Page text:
These are the 40 main Alliums I talk about, in order of appearance: Allium cernuum (nodding onion; Chicago onion; prærieløk) Allium cernuum “Alan Kapuler”(nodding onion; Chicago onion; prærieløk) Allium canadense Allium fistulosum (rooftop onion; takløk from the Gudbrandsdalen valley) a) From Søre Kleivmellomsæter, Mysusæter in Rondane at 885m asl b) From Nordre Geitsida, Sel municipality Allium cyathophorum var. cyathophorum Allium hymenorhizum Allium insubricum Allium validum (Pacific or swamp onion from California) Allium scorodoprasum (sand leek; bendelløk – garlic derives from old norse geirlauk meaning spear onion as demonstrated) Allium tricoccum (ramps) Allium caeruleum “Bulbilliferous form” Allium wallichii (Sherpa or Nepal onion) Allium senescens (Siberian onion) Allium fistulosum (Welsh onion; pipeløk) from Skedsmokorset, Akershus Allium sativum (hardneck / serpent garlic; slangehvitløk) Allium victorialis “Cantabrica” from northern Spain (Victory onion; seiersløk) Allium victorialis “Røst, Norway” from the island in the Lofoten Islands in Norway (Victory onion; seiersløk) Allium x proliferum “Catawissa onion” (topset, Egyptian or walking onions; luftløk, etasjeløk) Allium pskemense (tower onion; tårnløk) Allium pskemense x fistulosum “Wietse’s onion” Allium ochotense from Japan (earlier Allium victorialis) Allium carolinianum Allium moly (golden garlic, lily leek; gull-løk) Allium caesium Allium schoenoprasum (chives; gressløk) – deadheaded Allium douglasii (Douglas’ onion; Douglasløk) Allium cernuum “Dwarf White” (nodding onion; Chicago onion; prærieløk) Allium prattii x ovalifolium? (Chinese hybrid) Allium galanthum Allium rotundum Allium schoenoprasum subsp. sibiricum “Hokkaido” – later flowering than other chives Allium ovalifolium var. leuconeurum Allium flavum subsp. flavum var. minus (small yellow onion; doggløk) Allium ramosum Allium stipitatum (Persian shallots; Persisk sjalott) Allium maximowiczii var shibutsuense f. album Allium victorialis “Landegode, Nordland, Norway” (Victory onion; seiersløk) Allium nutans “Lena” (Siberian nodding onion; Sibirsk nikkeløk) Allum lenkoranicum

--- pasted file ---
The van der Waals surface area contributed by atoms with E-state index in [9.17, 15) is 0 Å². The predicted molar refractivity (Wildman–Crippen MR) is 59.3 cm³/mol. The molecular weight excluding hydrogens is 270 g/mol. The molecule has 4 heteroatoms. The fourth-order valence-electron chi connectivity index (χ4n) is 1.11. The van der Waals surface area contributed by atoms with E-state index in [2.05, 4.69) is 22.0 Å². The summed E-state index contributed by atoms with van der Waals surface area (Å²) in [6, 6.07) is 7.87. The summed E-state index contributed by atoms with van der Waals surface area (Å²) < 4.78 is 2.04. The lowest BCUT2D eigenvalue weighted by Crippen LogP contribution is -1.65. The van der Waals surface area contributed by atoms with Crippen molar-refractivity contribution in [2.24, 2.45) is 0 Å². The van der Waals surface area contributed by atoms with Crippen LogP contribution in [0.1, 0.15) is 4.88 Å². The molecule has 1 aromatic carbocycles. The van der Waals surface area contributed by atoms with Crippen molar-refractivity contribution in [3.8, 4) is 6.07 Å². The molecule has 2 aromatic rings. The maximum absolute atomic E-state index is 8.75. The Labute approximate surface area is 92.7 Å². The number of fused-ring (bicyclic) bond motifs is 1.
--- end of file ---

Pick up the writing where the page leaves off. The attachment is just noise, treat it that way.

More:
A pulsating snail in the garden!

This must qualify as the weirdest organism I’ve found in my garden and likely to give me nightmares, so you are warned! A snail and bird parasite that develops in the snail’s tentacles, mimicking a caterpillar by pulsating. I had never heard of such a thing and wondered what the hell was going on, some kind of weird snail sex or maybe some psychedelic mushroom had got into the dinner! The snail is an amber snail / storravsnegl (Succinea putris).
An explanation of the part of the life cycle of the green-banded broodsac or L⁠eucochloridium paradoxum I had witnessed can be read below the video and pictures.


The following is copied from https://animaldiversity.org/accounts/Leucochloridium_paradoxum
“Two visible changes in the snail occur as a result of the accumulation of sporocysts. First, the snail’s tentacles enlarge and pulse in vivid colors. Secondly, the instinctively photophobic snail becomes photophylic and climbs to the tops of trees and grasses. This conspicuous sight looks like a caterpillar to passing birds. The birds swoop down and consume the snail and unknowingly inoculate themselves with Leucochloridium paradoxum. The worm continues its development within the bird’s gut and ultimately ends up in the rectum where its eggs are flushed out with waste. Another snail consumes the excreted egg and the cycle continues”


Silent Spring / Den Tause Våren

Rachel Carsons Den tause våren er her i Malvik, iallefall på jordene rundt Malvik sentrum og Vikhammer, men jeg har ikke kunne lese noe om dette i avisene. For meg som følge tett med naturen og særlig fuglene våre er det dramatisk! For første gang siden jeg flyttet til Malvik i 1981 (43 år) er et av de vakreste sangene HELT BORTE fra lydbildet. Det dreier seg om storspoven, en stor fjære- og dyrkamark tilknyttet fugleart (se videoen helt nederst for å forstå hva som er borte):